I have always kind of liked Katherine Heigl. Maybe it's because I think she has pretty good comedic chops, maybe it's because she is (a little bit) curvier than many of her counterparts, maybe it's because I spent an inordinate amount of time watching Grey's Anatomy on DVD whilst trying to distract myself from a breakup. Whatever the reason, my fondness for her has led me to give her decidedly douche-y taste in film roles a pass for some time now. No longer.
Comedy is a prime weapon for devaluing and belittling marginalized bodies. Laughter aimed at an oppressed person because of their oppression intensifies and isolates the victim, and emphasizes their status as an outsider. I don't have to tell you this – if you're interested in feminism, you've probably had these jokes aimed at you and your body. Oppression is a serious topic, and jokes about it must be carefully thought out.
In analyzing comedy shows, how do I differentiate between actions that reinforce the ism at hand, and actions that superficially reinforce but actually subvert or critique the cultural assumptions the characters live with? When is a show making fun of oppression, and when is it making fun of oppressed bodies? Is there a difference? How do you tell?
Now, Ludacris is doing his part to spread more of the large latex love by teaming up with the company for its very first ad campaign, a contest where people can create their own paeans to the brand. The winner gets $5,000 and a trip to the hip-hop festival Birthday Bash, to be held in Atlanta in June, and personal congrats from the rapper/actor himself.
A photograph from Shadi Ghadirian's "Qajar" series.
I planned to write only about Sara Rahbar today, but in researching her and her work I found a few more amazing Iranian artists highlighted in the Saatchi Gallery's 2009 exhibition "Unveiled: New Art From the Middle East". This post will only feature Rahbar and Shadi Ghadirian, but I urge you to check out the work of Shirin Fakhim, Tala Madani, Laleh Khorramian and the other very talented artists from that exhibit.
The other night, I found myself sitting in a concert hall with a thousand other people having an absolutely A+ time at one of the few North American dates on the farewell tour for Euro pop icons a-ha. Yes, a-ha. No matter that I'm not old enough to have fully appreciated their short-lived American heyday (although they've never ceased to be a presence on the other side of the Atlantic) in the mid-80s. I learned about them via the Pop-up Video treatment ( I'm sure there are even readers who are too young to appreciate that show) of "Take on Me" and more seriously, their concert participation in Live 8.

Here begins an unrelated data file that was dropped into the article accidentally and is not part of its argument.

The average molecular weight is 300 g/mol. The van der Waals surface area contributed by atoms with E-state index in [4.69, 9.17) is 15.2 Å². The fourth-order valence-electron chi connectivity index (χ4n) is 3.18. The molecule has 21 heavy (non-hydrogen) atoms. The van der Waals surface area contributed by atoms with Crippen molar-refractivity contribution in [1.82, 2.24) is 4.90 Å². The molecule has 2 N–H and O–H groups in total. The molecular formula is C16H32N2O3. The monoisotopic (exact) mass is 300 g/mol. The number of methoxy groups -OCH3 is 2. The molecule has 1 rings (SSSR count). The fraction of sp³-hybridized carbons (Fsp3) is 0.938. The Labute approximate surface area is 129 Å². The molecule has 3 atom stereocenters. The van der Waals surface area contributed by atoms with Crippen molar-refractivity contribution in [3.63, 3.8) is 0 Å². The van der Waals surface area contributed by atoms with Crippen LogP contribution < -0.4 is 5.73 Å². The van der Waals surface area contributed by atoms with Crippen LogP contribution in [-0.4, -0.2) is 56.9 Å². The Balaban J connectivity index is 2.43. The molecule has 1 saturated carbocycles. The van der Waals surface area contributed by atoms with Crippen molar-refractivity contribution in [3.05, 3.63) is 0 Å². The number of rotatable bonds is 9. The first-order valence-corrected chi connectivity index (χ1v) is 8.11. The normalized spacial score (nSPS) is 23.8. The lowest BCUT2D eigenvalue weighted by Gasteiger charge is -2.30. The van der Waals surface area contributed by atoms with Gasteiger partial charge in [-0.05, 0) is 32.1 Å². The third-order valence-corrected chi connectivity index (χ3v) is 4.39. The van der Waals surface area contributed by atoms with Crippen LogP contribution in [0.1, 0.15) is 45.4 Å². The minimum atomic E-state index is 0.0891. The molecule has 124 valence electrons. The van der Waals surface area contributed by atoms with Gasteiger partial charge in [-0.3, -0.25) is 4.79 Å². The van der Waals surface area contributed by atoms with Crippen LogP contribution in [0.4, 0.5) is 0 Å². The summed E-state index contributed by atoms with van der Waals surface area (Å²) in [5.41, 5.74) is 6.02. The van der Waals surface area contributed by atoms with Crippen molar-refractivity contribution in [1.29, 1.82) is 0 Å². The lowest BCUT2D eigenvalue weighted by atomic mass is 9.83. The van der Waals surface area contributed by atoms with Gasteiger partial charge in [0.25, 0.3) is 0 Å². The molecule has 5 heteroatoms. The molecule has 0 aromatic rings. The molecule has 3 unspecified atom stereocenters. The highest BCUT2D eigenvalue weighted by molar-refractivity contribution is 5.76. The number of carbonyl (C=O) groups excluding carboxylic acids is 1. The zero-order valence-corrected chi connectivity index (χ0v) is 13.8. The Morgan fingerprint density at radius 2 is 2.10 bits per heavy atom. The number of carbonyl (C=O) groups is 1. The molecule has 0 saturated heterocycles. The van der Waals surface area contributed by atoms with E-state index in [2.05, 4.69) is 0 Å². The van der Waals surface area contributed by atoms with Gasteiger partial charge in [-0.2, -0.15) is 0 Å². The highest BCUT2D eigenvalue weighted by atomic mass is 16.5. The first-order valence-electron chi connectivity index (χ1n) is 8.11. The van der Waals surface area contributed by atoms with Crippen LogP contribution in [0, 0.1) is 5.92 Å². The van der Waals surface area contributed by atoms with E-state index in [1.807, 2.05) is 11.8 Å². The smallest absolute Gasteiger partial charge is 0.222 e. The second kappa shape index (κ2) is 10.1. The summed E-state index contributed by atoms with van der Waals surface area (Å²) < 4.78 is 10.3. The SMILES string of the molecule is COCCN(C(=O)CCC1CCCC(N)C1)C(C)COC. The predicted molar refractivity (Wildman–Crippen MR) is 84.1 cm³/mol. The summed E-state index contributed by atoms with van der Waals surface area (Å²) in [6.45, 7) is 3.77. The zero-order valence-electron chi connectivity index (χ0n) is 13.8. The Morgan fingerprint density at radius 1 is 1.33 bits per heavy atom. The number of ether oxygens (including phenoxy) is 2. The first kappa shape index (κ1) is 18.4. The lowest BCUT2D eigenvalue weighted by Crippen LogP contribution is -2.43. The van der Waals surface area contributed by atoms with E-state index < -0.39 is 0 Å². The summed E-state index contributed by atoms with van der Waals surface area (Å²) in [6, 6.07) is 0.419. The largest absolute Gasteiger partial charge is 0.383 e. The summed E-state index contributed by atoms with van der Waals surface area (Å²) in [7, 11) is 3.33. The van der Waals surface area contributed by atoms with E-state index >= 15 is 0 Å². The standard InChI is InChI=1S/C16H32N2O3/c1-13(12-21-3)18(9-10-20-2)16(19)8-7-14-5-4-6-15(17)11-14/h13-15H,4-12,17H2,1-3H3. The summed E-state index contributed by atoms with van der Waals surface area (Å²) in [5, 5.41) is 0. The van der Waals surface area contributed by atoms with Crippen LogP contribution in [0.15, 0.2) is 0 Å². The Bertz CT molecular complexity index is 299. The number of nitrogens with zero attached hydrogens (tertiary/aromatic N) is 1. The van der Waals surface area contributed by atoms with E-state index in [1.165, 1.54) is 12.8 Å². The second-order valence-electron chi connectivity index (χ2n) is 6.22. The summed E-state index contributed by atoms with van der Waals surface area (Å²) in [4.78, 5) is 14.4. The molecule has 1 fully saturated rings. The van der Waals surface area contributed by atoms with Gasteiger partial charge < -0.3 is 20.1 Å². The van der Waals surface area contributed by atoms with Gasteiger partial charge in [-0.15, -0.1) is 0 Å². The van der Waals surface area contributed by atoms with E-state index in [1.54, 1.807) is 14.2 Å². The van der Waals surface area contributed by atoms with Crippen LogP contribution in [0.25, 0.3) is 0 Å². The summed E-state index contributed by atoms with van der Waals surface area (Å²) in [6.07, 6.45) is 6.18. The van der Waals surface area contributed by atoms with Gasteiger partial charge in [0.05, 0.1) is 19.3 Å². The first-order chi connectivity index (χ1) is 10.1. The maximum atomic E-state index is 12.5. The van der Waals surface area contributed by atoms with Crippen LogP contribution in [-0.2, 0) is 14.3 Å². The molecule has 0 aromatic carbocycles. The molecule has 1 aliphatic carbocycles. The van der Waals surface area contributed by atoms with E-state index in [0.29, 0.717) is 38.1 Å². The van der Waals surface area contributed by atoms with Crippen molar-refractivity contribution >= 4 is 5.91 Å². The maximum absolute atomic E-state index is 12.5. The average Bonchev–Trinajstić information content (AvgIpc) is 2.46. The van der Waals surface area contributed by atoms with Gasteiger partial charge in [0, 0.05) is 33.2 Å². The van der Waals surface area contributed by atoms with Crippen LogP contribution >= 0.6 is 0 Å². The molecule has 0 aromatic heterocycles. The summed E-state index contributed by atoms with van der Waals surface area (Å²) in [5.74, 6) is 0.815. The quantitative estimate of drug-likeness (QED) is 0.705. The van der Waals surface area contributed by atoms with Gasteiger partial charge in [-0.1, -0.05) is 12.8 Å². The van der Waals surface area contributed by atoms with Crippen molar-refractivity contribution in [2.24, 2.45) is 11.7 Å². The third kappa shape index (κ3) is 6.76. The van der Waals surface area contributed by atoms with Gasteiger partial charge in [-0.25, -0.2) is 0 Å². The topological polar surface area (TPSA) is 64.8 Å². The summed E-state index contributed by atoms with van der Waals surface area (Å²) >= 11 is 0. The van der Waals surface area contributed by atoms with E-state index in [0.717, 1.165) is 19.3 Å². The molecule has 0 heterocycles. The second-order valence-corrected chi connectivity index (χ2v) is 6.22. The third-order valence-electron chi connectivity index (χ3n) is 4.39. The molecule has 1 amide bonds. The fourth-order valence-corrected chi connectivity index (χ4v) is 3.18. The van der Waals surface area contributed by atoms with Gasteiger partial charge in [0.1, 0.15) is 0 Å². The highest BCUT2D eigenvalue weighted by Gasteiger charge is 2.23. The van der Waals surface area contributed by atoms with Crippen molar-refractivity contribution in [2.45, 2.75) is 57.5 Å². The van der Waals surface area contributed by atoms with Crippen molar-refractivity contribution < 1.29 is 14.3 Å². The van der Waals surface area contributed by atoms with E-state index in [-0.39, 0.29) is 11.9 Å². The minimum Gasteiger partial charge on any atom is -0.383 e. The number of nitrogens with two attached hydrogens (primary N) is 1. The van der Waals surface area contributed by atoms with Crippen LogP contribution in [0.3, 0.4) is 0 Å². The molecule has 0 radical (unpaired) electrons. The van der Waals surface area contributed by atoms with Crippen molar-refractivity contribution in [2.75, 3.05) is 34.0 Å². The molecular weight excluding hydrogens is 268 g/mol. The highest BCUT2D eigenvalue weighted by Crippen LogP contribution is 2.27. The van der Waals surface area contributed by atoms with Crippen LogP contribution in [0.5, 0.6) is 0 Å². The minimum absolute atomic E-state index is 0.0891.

As I sang along with "The Living Daylights" and "The Sun Always Shines on TV," I started thinking about nostalgia. Specifically, Gen Y's relationship to nostalgia. I can't be the only one to see that the proximity of what counts as bygone days has been increasing dramatically in recent years.
HaskinsWatch (TM): bringing you Sarah Haskins news whenever there is any.
There's been a gaping lady-hole (i.e. lack of coverage of women) on CurrentTV's infoMania since Sarah Haskins stopped making "Target Women", but now that lady-hole has been filled by new contributor Erin Gibson with the very similar segment "Modern Lady"! Haskins made the introduction formal by passing down The Golden Tampon to Gibson (which begs the question: why don't I have a giant golden tampon? Etsy, get on this). Videos after the jump!
I like cartoons, and watch several less-than-feminist animated series, but as far as Family Guy goes, I watched my last episode years ago, fed up with its recycled gags and the way it confused political incorrectness with edgy humor (has somone already made the joke "So crass, so old" about Fox's new "So brash, so bold"? Probably?). But the show, and creator Seth MacFarlane's spinoff shows The Cleveland Show and American Dad are, incredibly, still airing. Of course, to sustain the same offensive jokes over the course of three very similar shows and numerous seasons, its creators have to devise punchlines that are equal parts lazy and offensive, and most recently, at the expense of trans women in Sunday's episode, "Quagmire's Dad."